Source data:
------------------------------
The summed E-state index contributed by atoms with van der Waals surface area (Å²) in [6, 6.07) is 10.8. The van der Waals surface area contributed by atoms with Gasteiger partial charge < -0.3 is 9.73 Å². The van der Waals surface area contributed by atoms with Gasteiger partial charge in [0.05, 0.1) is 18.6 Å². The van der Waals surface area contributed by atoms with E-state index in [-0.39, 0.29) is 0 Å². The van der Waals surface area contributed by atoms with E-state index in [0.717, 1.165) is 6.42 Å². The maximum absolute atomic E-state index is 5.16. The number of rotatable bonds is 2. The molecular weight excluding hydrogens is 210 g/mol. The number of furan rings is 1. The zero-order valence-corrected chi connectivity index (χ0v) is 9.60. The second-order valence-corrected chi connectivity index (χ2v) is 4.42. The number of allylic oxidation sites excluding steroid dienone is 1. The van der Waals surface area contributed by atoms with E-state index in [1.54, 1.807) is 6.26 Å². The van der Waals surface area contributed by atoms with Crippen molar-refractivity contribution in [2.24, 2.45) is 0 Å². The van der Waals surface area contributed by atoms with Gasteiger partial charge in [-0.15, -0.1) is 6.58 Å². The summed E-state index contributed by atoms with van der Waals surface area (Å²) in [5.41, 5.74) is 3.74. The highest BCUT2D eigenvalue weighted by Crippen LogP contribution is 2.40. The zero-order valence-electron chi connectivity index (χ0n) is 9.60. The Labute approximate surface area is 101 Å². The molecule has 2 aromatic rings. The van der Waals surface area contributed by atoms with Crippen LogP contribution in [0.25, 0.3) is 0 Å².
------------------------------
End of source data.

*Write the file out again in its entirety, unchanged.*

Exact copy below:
The summed E-state index contributed by atoms with van der Waals surface area (Å²) in [6, 6.07) is 10.8. The van der Waals surface area contributed by atoms with Gasteiger partial charge < -0.3 is 9.73 Å². The van der Waals surface area contributed by atoms with Gasteiger partial charge in [0.05, 0.1) is 18.6 Å². The van der Waals surface area contributed by atoms with E-state index in [-0.39, 0.29) is 0 Å². The van der Waals surface area contributed by atoms with E-state index in [0.717, 1.165) is 6.42 Å². The maximum absolute atomic E-state index is 5.16. The number of rotatable bonds is 2. The molecular weight excluding hydrogens is 210 g/mol. The number of furan rings is 1. The zero-order valence-corrected chi connectivity index (χ0v) is 9.60. The second-order valence-corrected chi connectivity index (χ2v) is 4.42. The number of allylic oxidation sites excluding steroid dienone is 1. The van der Waals surface area contributed by atoms with E-state index in [1.54, 1.807) is 6.26 Å². The van der Waals surface area contributed by atoms with Crippen molar-refractivity contribution in [2.24, 2.45) is 0 Å². The van der Waals surface area contributed by atoms with Gasteiger partial charge in [-0.15, -0.1) is 6.58 Å². The summed E-state index contributed by atoms with van der Waals surface area (Å²) in [5.41, 5.74) is 3.74. The highest BCUT2D eigenvalue weighted by Crippen LogP contribution is 2.40. The zero-order valence-electron chi connectivity index (χ0n) is 9.60. The Labute approximate surface area is 101 Å². The molecule has 2 aromatic rings. The van der Waals surface area contributed by atoms with Crippen LogP contribution in [0.25, 0.3) is 0 Å².